My wife is quite aware of my wishes and supports me in my actions. I will say no more here on the subject. Also I will not respond to anyones comments, ideas or remarks pro or con concerning my decisions.
Have a great day!
It seems for a few that if you want your photographs to last then put them in a
Everytime I find a film or paper that I like, they discontinue it. - Paul Strand - Aperture monograph on Strand
It's a good question, Murray, and one I've often pondered. Without wanting to be morbid, I'm the same age as you, but increasingly aware that the years are passing by - now more behind me than there are ahead of me - and that I shouldn't hang about if I'm to leave anything worthwhile on the planet after I've gone up a chimney in a cloud of smoke. I've made arrangements for a local museum to take possession of my collection of 4,000 Westcountry mining slides from the early 70s onwards. As regards the (allegedly!) creative material, I hope that the relatively small number of my favourite prints that I've mounted and framed might make it as far as the local auction house even if all the rest is skipped.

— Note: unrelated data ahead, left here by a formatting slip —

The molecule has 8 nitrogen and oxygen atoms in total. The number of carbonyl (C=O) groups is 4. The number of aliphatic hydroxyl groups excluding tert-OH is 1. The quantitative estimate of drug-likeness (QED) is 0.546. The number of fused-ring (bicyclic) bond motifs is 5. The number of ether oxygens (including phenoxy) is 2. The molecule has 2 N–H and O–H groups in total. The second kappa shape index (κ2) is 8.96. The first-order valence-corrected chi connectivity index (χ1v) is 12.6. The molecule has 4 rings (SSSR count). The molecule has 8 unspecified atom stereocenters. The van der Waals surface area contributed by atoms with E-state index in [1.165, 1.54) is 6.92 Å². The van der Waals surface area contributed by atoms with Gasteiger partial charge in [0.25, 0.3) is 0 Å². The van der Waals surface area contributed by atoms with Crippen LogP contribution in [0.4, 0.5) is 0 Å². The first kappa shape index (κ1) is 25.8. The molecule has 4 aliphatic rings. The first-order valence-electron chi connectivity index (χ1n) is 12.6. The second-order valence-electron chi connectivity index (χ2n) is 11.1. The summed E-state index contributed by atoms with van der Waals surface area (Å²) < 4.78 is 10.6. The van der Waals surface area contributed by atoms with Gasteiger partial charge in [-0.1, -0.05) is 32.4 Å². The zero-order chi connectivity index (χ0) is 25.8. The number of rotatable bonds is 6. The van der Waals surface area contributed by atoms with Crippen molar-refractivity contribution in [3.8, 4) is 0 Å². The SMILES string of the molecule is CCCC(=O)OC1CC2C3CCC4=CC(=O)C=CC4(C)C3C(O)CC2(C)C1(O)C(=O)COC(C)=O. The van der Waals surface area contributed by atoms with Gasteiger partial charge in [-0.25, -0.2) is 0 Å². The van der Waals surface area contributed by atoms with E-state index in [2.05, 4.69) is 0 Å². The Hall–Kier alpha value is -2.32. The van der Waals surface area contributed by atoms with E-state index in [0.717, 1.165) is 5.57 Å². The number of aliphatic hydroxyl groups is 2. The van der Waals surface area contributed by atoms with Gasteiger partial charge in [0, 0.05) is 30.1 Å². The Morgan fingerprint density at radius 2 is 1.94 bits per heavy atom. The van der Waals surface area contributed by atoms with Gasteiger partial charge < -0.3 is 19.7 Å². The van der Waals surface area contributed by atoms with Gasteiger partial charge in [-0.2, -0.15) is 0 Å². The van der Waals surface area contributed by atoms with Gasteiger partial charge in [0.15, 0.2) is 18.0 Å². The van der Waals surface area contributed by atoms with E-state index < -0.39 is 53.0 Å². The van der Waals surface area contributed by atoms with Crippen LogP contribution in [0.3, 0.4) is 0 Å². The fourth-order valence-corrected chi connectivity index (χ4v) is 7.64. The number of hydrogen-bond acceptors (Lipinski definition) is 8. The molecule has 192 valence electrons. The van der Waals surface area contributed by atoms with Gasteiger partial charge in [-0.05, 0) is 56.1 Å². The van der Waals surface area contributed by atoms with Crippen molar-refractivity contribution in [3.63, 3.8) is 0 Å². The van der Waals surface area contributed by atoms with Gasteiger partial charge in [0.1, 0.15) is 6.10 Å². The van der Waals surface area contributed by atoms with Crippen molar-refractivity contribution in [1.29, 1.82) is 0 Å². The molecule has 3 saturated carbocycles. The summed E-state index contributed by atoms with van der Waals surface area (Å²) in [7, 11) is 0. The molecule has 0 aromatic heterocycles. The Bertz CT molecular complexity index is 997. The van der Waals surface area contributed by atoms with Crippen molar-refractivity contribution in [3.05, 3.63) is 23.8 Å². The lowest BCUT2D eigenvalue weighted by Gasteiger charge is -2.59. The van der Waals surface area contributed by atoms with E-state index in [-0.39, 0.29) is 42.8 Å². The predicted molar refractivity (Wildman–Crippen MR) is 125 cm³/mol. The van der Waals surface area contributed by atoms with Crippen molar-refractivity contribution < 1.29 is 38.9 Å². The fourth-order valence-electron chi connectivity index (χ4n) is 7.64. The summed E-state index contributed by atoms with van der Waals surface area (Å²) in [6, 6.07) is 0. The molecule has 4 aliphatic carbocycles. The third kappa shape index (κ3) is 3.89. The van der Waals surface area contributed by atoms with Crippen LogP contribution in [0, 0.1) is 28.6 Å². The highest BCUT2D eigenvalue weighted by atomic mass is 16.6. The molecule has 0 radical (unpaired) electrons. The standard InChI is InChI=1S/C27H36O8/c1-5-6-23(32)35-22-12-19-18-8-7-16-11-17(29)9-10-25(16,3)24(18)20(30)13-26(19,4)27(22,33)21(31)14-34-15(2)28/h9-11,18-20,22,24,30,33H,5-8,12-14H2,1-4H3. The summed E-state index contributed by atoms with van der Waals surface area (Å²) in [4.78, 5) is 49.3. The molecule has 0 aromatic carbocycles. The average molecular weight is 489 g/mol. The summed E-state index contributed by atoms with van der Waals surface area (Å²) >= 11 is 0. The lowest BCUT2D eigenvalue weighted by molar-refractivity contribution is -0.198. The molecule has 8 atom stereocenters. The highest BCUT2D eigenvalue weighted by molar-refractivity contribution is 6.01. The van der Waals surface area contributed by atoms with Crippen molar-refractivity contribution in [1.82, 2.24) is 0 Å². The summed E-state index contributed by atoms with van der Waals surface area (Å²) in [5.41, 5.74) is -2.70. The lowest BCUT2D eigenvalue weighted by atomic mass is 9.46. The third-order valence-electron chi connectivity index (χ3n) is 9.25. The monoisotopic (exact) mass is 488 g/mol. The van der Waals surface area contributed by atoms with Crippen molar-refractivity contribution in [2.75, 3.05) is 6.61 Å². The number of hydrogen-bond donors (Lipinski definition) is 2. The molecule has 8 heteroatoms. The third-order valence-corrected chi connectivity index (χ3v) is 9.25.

Originally Posted by MurrayMinchin
Perhaps the only work that is guaranteed to survive is that which I have had published, because somebody somewhere will always have a copy of it (even if it's only the publisher!)
One other point for anyone who hopes their work will outlast them - don't just remember to record on it who you are/were and when and where a shot was taken, make sure that the information stays put. A friend of mine recently bought a framed b/w print of a heavy horse at work on a farm at a local auction. It was obviously shot, framed and mounted many years ago and will grace his lounge but sadly there is just a square outline on the back where a gummed sticky label bearing all the details presumably once was.